The Fascial Manipulation Method is a publication featuring actual case reports. This publication is dedicated to the deepening our understanding of the common dysfunctions we encounter in our clinical practice, how they present and how they can be treated with Fascial Manipulation. Professionals tell us their cases, accurately describing the patients symptomatology, the working plan they have chosen and the results obtained due to the treatment. The names of the patients have been modified for privacy reasons

A.M is a patient who received a treatment six days ago for reflux and constipation. During that session I had treated several points in the lower limbs, including an-la-ta 2 left.  The patient reported that instead of continuing FM therapy she took medication (omeprazole) and developed redness and swelling in the anterior lateral ankle making walking difficult and causing her to limp.

I decided to see her the next day suspecting phlebitis. On ultrasound the vessels appeared normal, but there was lymphedema in the subcutis. The swollen, red region was not related to the course of the saphenous vein. The skin was warm on palpation. I hypothesized an “iatrogenic” algodystrophy (complex regional pain syndrome) due to increased compression of the superficial fibular nerve arising from a post-treatment inflammatory reaction.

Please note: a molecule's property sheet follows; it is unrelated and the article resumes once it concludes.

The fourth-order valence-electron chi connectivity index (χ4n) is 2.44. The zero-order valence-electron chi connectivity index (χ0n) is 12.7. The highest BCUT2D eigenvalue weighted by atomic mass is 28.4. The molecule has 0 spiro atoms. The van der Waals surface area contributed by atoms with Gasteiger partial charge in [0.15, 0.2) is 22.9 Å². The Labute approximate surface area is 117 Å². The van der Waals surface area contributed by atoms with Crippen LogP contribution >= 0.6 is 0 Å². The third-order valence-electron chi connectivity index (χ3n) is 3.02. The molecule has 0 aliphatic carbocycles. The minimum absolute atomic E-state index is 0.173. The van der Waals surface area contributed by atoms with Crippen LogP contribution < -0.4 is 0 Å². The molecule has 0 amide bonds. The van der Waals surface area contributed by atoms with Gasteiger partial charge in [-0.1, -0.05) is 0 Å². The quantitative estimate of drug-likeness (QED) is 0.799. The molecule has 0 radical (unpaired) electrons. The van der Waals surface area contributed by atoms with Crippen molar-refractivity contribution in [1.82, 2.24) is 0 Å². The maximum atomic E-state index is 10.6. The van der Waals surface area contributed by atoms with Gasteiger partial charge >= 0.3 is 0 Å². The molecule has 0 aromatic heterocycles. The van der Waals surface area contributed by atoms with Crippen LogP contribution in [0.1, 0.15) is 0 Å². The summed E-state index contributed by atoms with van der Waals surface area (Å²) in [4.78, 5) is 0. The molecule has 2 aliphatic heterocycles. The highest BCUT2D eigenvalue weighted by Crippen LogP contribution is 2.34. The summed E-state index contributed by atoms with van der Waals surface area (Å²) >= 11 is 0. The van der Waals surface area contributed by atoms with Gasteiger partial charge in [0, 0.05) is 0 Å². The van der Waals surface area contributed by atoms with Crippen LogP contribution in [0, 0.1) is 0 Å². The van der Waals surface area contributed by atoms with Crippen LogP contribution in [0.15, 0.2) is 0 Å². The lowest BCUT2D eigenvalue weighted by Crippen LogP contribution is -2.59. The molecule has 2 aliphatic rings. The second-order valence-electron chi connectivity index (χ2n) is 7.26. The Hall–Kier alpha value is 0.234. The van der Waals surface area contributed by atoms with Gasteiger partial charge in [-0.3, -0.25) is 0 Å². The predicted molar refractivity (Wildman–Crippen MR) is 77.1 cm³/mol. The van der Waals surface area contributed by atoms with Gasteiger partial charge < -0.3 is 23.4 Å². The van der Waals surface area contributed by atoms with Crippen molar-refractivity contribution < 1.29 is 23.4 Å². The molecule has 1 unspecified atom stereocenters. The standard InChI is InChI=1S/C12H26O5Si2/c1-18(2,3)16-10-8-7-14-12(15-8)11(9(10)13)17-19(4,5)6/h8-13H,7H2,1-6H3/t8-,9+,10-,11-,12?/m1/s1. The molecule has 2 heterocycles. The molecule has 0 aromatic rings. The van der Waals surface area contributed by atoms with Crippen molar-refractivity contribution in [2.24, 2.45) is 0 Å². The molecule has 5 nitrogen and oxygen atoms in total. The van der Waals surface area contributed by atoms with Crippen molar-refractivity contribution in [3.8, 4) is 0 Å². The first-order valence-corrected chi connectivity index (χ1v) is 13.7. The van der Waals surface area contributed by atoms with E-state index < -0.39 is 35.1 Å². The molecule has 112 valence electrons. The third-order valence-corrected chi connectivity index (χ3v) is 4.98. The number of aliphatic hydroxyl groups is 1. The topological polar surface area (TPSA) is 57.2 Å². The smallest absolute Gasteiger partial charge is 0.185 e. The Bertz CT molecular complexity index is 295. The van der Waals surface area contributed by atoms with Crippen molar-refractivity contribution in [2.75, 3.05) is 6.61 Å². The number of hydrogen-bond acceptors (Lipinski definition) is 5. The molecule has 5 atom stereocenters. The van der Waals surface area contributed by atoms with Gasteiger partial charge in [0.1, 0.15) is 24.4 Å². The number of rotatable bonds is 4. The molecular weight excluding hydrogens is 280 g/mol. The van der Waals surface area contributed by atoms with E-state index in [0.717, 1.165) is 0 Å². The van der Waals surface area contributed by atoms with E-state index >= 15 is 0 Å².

With the second treatment I proceed to the thermoregulatory skin system.

The affected region was q-an-la-ta1,2. I start palpation at the hinge point of an-la-cx, which was not very densified, as well as an-me-cx. Re-la-cx appeared slightly altered, but the pv was more so. I treat the point and immediately afterwards the redness decreased, as did the pain on palpation. I completed the treatment with la-ta as an-la-ta had already been treated in the previous session. Eventually the swelling disappeared and the patient no longer reported pain either at rest or upon walking. I completed the treatment with the contralateral PV to rebalance everything.

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